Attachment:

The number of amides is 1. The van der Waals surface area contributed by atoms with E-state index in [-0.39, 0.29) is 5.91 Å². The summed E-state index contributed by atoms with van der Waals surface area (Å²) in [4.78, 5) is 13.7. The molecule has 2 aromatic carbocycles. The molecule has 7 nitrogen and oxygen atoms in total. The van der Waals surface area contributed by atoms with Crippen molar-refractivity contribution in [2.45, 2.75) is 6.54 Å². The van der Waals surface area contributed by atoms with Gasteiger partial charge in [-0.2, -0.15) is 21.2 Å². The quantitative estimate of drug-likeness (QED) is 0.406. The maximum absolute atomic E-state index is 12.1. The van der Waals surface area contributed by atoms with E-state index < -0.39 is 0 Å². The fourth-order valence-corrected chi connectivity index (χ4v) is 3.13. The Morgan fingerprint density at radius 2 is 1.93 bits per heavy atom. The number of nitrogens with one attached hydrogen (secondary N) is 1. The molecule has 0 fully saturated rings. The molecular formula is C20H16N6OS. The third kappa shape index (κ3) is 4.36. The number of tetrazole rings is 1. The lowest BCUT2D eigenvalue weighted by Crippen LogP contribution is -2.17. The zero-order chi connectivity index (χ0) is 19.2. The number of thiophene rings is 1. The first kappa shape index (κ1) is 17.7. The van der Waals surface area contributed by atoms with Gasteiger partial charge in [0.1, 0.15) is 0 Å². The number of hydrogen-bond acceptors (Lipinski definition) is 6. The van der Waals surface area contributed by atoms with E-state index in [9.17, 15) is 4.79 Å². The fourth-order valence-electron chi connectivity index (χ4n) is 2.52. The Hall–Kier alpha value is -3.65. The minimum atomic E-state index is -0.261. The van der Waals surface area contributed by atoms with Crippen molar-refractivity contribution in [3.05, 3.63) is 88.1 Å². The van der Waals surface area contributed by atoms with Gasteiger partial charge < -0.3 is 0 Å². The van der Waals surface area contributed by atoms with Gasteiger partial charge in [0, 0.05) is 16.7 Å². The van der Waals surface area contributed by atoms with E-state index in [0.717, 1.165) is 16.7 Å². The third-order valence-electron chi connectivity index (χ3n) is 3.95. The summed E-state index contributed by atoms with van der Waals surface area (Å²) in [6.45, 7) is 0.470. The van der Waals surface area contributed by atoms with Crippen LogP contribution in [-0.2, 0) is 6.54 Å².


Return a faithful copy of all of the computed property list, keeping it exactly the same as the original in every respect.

The number of amides is 1. The van der Waals surface area contributed by atoms with E-state index in [-0.39, 0.29) is 5.91 Å². The summed E-state index contributed by atoms with van der Waals surface area (Å²) in [4.78, 5) is 13.7. The molecule has 2 aromatic carbocycles. The molecule has 7 nitrogen and oxygen atoms in total. The van der Waals surface area contributed by atoms with Crippen molar-refractivity contribution in [2.45, 2.75) is 6.54 Å². The van der Waals surface area contributed by atoms with Gasteiger partial charge in [-0.2, -0.15) is 21.2 Å². The quantitative estimate of drug-likeness (QED) is 0.406. The maximum absolute atomic E-state index is 12.1. The van der Waals surface area contributed by atoms with E-state index < -0.39 is 0 Å². The fourth-order valence-corrected chi connectivity index (χ4v) is 3.13. The Morgan fingerprint density at radius 2 is 1.93 bits per heavy atom. The number of nitrogens with one attached hydrogen (secondary N) is 1. The molecule has 0 fully saturated rings. The molecular formula is C20H16N6OS. The third kappa shape index (κ3) is 4.36. The number of tetrazole rings is 1. The lowest BCUT2D eigenvalue weighted by Crippen LogP contribution is -2.17. The zero-order chi connectivity index (χ0) is 19.2. The number of thiophene rings is 1. The first kappa shape index (κ1) is 17.7. The van der Waals surface area contributed by atoms with Gasteiger partial charge in [0.1, 0.15) is 0 Å². The number of hydrogen-bond acceptors (Lipinski definition) is 6. The van der Waals surface area contributed by atoms with E-state index in [9.17, 15) is 4.79 Å². The fourth-order valence-electron chi connectivity index (χ4n) is 2.52. The Hall–Kier alpha value is -3.65. The minimum atomic E-state index is -0.261. The van der Waals surface area contributed by atoms with Crippen molar-refractivity contribution in [3.05, 3.63) is 88.1 Å². The van der Waals surface area contributed by atoms with Gasteiger partial charge < -0.3 is 0 Å². The van der Waals surface area contributed by atoms with Gasteiger partial charge in [0, 0.05) is 16.7 Å². The van der Waals surface area contributed by atoms with E-state index in [0.717, 1.165) is 16.7 Å². The third-order valence-electron chi connectivity index (χ3n) is 3.95. The summed E-state index contributed by atoms with van der Waals surface area (Å²) in [6.45, 7) is 0.470. The van der Waals surface area contributed by atoms with Crippen LogP contribution in [-0.2, 0) is 6.54 Å².